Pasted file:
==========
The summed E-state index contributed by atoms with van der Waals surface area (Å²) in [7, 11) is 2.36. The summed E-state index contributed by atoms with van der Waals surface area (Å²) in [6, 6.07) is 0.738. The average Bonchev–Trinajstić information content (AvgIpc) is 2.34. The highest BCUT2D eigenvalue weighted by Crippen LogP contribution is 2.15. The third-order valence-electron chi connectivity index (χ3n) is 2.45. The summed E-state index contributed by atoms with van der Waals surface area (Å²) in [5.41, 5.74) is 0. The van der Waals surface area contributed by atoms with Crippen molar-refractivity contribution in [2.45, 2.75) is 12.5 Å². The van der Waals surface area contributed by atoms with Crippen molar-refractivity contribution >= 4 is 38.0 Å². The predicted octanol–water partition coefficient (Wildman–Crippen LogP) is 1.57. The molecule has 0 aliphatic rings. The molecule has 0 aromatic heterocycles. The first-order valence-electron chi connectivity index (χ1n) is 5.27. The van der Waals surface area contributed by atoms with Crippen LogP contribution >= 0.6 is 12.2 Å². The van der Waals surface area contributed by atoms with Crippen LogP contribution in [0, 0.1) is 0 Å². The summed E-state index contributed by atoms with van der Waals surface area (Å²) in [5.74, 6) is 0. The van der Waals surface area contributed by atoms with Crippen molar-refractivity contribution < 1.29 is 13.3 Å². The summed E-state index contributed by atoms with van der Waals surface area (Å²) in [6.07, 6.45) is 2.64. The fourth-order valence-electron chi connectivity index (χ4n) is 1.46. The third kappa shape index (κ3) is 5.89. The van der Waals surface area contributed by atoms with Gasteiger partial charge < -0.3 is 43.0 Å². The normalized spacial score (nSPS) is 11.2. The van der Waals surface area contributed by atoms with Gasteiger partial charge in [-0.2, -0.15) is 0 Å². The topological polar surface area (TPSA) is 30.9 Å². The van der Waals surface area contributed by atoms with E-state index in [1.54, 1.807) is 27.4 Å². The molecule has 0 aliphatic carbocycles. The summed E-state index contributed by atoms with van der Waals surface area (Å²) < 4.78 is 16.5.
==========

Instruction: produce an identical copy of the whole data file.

The summed E-state index contributed by atoms with van der Waals surface area (Å²) in [7, 11) is 2.36. The summed E-state index contributed by atoms with van der Waals surface area (Å²) in [6, 6.07) is 0.738. The average Bonchev–Trinajstić information content (AvgIpc) is 2.34. The highest BCUT2D eigenvalue weighted by Crippen LogP contribution is 2.15. The third-order valence-electron chi connectivity index (χ3n) is 2.45. The summed E-state index contributed by atoms with van der Waals surface area (Å²) in [5.41, 5.74) is 0. The van der Waals surface area contributed by atoms with Crippen molar-refractivity contribution in [2.45, 2.75) is 12.5 Å². The van der Waals surface area contributed by atoms with Crippen molar-refractivity contribution >= 4 is 38.0 Å². The predicted octanol–water partition coefficient (Wildman–Crippen LogP) is 1.57. The molecule has 0 aliphatic rings. The molecule has 0 aromatic heterocycles. The first-order valence-electron chi connectivity index (χ1n) is 5.27. The van der Waals surface area contributed by atoms with Crippen LogP contribution >= 0.6 is 12.2 Å². The van der Waals surface area contributed by atoms with Crippen LogP contribution in [0, 0.1) is 0 Å². The summed E-state index contributed by atoms with van der Waals surface area (Å²) in [5.74, 6) is 0. The van der Waals surface area contributed by atoms with Crippen molar-refractivity contribution < 1.29 is 13.3 Å². The summed E-state index contributed by atoms with van der Waals surface area (Å²) in [6.07, 6.45) is 2.64. The fourth-order valence-electron chi connectivity index (χ4n) is 1.46. The third kappa shape index (κ3) is 5.89. The van der Waals surface area contributed by atoms with Gasteiger partial charge < -0.3 is 43.0 Å². The normalized spacial score (nSPS) is 11.2. The van der Waals surface area contributed by atoms with Gasteiger partial charge in [-0.2, -0.15) is 0 Å². The topological polar surface area (TPSA) is 30.9 Å². The van der Waals surface area contributed by atoms with E-state index in [1.54, 1.807) is 27.4 Å². The molecule has 0 aliphatic carbocycles. The summed E-state index contributed by atoms with van der Waals surface area (Å²) < 4.78 is 16.5.